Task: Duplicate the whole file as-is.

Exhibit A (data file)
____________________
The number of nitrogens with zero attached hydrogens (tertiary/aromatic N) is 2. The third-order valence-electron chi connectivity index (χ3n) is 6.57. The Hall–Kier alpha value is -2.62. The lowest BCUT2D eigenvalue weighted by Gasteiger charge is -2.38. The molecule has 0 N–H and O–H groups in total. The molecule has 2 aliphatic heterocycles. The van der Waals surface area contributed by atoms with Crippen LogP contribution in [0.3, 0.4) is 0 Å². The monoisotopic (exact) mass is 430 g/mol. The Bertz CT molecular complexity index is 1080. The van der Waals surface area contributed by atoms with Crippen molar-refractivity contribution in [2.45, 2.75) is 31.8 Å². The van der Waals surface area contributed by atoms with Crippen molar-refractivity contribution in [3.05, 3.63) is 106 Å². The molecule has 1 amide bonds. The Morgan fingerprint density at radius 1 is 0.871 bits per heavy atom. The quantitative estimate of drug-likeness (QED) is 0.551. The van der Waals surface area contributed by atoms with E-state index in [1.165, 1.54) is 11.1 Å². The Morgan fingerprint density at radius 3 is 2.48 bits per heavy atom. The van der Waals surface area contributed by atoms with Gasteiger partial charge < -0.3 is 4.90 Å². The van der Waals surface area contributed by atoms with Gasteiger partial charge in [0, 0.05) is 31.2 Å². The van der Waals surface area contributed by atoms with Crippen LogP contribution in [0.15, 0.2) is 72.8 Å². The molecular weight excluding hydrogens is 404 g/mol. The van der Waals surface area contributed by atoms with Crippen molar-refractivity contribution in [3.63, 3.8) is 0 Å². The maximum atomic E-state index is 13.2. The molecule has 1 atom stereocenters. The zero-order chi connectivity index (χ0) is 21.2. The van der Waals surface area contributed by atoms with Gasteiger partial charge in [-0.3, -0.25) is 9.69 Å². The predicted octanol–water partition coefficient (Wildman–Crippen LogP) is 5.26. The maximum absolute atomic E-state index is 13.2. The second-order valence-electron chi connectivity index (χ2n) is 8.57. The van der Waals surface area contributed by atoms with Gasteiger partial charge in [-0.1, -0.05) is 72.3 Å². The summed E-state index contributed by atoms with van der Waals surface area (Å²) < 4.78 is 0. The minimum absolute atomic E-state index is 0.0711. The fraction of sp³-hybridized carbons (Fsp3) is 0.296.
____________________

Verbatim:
The number of nitrogens with zero attached hydrogens (tertiary/aromatic N) is 2. The third-order valence-electron chi connectivity index (χ3n) is 6.57. The Hall–Kier alpha value is -2.62. The lowest BCUT2D eigenvalue weighted by Gasteiger charge is -2.38. The molecule has 0 N–H and O–H groups in total. The molecule has 2 aliphatic heterocycles. The van der Waals surface area contributed by atoms with Crippen LogP contribution in [0.3, 0.4) is 0 Å². The monoisotopic (exact) mass is 430 g/mol. The Bertz CT molecular complexity index is 1080. The van der Waals surface area contributed by atoms with Crippen molar-refractivity contribution in [2.45, 2.75) is 31.8 Å². The van der Waals surface area contributed by atoms with Crippen molar-refractivity contribution in [3.05, 3.63) is 106 Å². The molecule has 1 amide bonds. The Morgan fingerprint density at radius 1 is 0.871 bits per heavy atom. The quantitative estimate of drug-likeness (QED) is 0.551. The van der Waals surface area contributed by atoms with E-state index in [1.165, 1.54) is 11.1 Å². The Morgan fingerprint density at radius 3 is 2.48 bits per heavy atom. The van der Waals surface area contributed by atoms with Gasteiger partial charge < -0.3 is 4.90 Å². The van der Waals surface area contributed by atoms with Gasteiger partial charge in [0, 0.05) is 31.2 Å². The van der Waals surface area contributed by atoms with Crippen LogP contribution in [0.15, 0.2) is 72.8 Å². The molecular weight excluding hydrogens is 404 g/mol. The van der Waals surface area contributed by atoms with Crippen molar-refractivity contribution in [3.63, 3.8) is 0 Å². The maximum atomic E-state index is 13.2. The molecule has 1 atom stereocenters. The zero-order chi connectivity index (χ0) is 21.2. The van der Waals surface area contributed by atoms with Gasteiger partial charge in [-0.3, -0.25) is 9.69 Å². The predicted octanol–water partition coefficient (Wildman–Crippen LogP) is 5.26. The maximum absolute atomic E-state index is 13.2. The second-order valence-electron chi connectivity index (χ2n) is 8.57. The van der Waals surface area contributed by atoms with Gasteiger partial charge in [-0.1, -0.05) is 72.3 Å². The summed E-state index contributed by atoms with van der Waals surface area (Å²) < 4.78 is 0. The minimum absolute atomic E-state index is 0.0711. The fraction of sp³-hybridized carbons (Fsp3) is 0.296.